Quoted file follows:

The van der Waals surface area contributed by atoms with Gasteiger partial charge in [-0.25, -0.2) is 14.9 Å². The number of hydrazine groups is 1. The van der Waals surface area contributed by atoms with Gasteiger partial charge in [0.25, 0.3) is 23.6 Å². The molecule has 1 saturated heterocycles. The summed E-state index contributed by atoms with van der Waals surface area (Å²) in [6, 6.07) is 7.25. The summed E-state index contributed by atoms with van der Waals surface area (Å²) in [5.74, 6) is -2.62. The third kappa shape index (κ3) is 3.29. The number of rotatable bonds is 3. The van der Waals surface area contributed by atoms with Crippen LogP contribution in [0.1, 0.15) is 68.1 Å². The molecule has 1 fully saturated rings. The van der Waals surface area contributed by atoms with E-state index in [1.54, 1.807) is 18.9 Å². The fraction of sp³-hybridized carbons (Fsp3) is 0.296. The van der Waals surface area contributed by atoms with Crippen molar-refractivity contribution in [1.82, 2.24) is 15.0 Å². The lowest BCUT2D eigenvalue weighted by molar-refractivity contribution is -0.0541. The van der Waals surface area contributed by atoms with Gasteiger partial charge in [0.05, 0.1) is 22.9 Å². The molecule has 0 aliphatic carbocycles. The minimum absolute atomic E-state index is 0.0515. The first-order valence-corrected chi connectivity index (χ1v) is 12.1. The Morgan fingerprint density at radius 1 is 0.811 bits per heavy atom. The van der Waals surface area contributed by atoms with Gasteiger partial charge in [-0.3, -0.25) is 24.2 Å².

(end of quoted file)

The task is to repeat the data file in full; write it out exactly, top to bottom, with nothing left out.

The van der Waals surface area contributed by atoms with Gasteiger partial charge in [-0.25, -0.2) is 14.9 Å². The number of hydrazine groups is 1. The van der Waals surface area contributed by atoms with Gasteiger partial charge in [0.25, 0.3) is 23.6 Å². The molecule has 1 saturated heterocycles. The summed E-state index contributed by atoms with van der Waals surface area (Å²) in [6, 6.07) is 7.25. The summed E-state index contributed by atoms with van der Waals surface area (Å²) in [5.74, 6) is -2.62. The third kappa shape index (κ3) is 3.29. The number of rotatable bonds is 3. The van der Waals surface area contributed by atoms with Crippen LogP contribution in [0.1, 0.15) is 68.1 Å². The molecule has 1 fully saturated rings. The van der Waals surface area contributed by atoms with E-state index in [1.54, 1.807) is 18.9 Å². The fraction of sp³-hybridized carbons (Fsp3) is 0.296. The van der Waals surface area contributed by atoms with Crippen molar-refractivity contribution in [1.82, 2.24) is 15.0 Å². The lowest BCUT2D eigenvalue weighted by molar-refractivity contribution is -0.0541. The van der Waals surface area contributed by atoms with Gasteiger partial charge in [0.05, 0.1) is 22.9 Å². The molecule has 0 aliphatic carbocycles. The minimum absolute atomic E-state index is 0.0515. The first-order valence-corrected chi connectivity index (χ1v) is 12.1. The Morgan fingerprint density at radius 1 is 0.811 bits per heavy atom. The van der Waals surface area contributed by atoms with Gasteiger partial charge in [-0.3, -0.25) is 24.2 Å².